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  • Eben Spinoza

    Interesting biologically, but diagnostically it may be useless. The specificity of the test greatly depends on the prevalence of criminality in the population and the specificity of the test. Here’s a scenario in which the test isn’t very useful:

    Let’s say that of a population of 1000 people:
    1% are criminals = 10 people, and of those 9 test positive = 9 people.
    99% are non-criminals = 990 people, and of those only 1 of 10 test positive = 99 people.
    Now, let’s say your baby test positive, what does that tell you? Not much, because of every 1000 people, 9 criminals and 99 non-criminals test positive. That means your kid has a probability of being a criminal of 9/(99+9) or 8%.
    Not such a good test, eh?

  • Ron Peters

    This guy is dangerous. The false positive rate for ALL mental health screening tools is so high that they will inevitably create more harm through the side-effects of unnecessary treatment than help. All this will accomplish is to generate valid billing codes for psychiatrists to get even richer than they are now.

  • chris g

    Well, there goes half the Republican party for starters.

  • Charles

    In 30 years humanity will be too involved in fighting and mitigating the runaway greenhouse emergency to be concerned with testing for psychopathy, or much of anything else. Except hating their parents and grandparents for letting it happen.

  • What a surprise

    Some awful people have thrown about the Autism and ADHD diagnosis like it is nobody’s business, and they’re afraid to find out whether their kid is going to be Bernie Madoff or the Boston Strangler?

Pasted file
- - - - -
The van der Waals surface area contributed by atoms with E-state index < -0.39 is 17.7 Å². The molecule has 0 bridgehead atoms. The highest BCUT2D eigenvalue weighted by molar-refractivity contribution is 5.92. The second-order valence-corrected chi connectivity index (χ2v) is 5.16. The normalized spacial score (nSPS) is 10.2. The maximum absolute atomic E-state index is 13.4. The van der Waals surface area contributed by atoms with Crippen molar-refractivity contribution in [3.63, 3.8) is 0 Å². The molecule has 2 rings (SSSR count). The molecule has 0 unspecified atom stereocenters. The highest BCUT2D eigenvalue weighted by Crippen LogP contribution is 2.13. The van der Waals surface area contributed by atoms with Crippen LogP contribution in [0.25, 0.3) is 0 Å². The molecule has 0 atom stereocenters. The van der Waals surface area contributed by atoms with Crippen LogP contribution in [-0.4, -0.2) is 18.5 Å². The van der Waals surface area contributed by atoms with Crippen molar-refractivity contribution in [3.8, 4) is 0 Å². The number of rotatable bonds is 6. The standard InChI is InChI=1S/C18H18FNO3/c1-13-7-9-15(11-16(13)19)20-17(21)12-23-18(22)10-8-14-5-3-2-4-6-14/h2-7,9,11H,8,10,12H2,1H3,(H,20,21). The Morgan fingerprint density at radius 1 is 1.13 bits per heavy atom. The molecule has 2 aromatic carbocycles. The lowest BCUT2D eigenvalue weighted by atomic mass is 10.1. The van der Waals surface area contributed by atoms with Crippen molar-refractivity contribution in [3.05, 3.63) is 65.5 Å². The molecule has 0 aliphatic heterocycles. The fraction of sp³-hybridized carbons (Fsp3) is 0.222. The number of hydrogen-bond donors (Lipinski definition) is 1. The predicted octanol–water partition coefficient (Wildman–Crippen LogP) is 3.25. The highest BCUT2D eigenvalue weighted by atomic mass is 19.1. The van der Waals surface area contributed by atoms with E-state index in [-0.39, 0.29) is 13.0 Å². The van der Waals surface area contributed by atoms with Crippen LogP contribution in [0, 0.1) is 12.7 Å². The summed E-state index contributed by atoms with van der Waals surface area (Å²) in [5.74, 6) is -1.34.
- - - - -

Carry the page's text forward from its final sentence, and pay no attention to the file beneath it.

Come on people! At least punish the wicked with a consistent approach!

  • Narcie

    Criminal behavior perpetuates further crime. With everything stacked against you, crime becomes the only option. Some people commit crimes even though they had just about every advantage to begin with but were saddled with emotional/psychologic problems that stunted their growth and life. Combine this with substance abuse to alleviate mental pain and how do you decipher whether anyone is a psychopath???

  • Narcie

    People commit crimes as a result of lack of parenting, environmental upbringing, poverty, and cannot rise above it once they have been to prison. So they continue because they have no alternative. Some have emotional disorders combined with substance abuse that does not allow them to be diagnosed other than criminal. How do you determine whether any of these people are psychopaths? They fall through the cracks and becomes victims of society in numbers not even recognized.

  • Jene

    Super interesting. Just watched “We Need To Talk About Kevin.” Very disturbing. It made me glad that I don’t have kids.

  • Joanne

    This is one of those articles that makes you go “Um?” However, it did provoke a really good conversation with my daughter, expecting her second child, her husband and her best friend. No conclusion was reached but it does make you think!

  • ptosis

    “The exploiter will adroitly transform themselves as if a shape-shifter when ever a victim becomes aware of being manipulated. These changes can happen so quickly it’s as if the person is a slippery eel wiggling with all their might when you are closing in to nailing them down.” –

  • vistriai

    This is a pretty scary development for free will.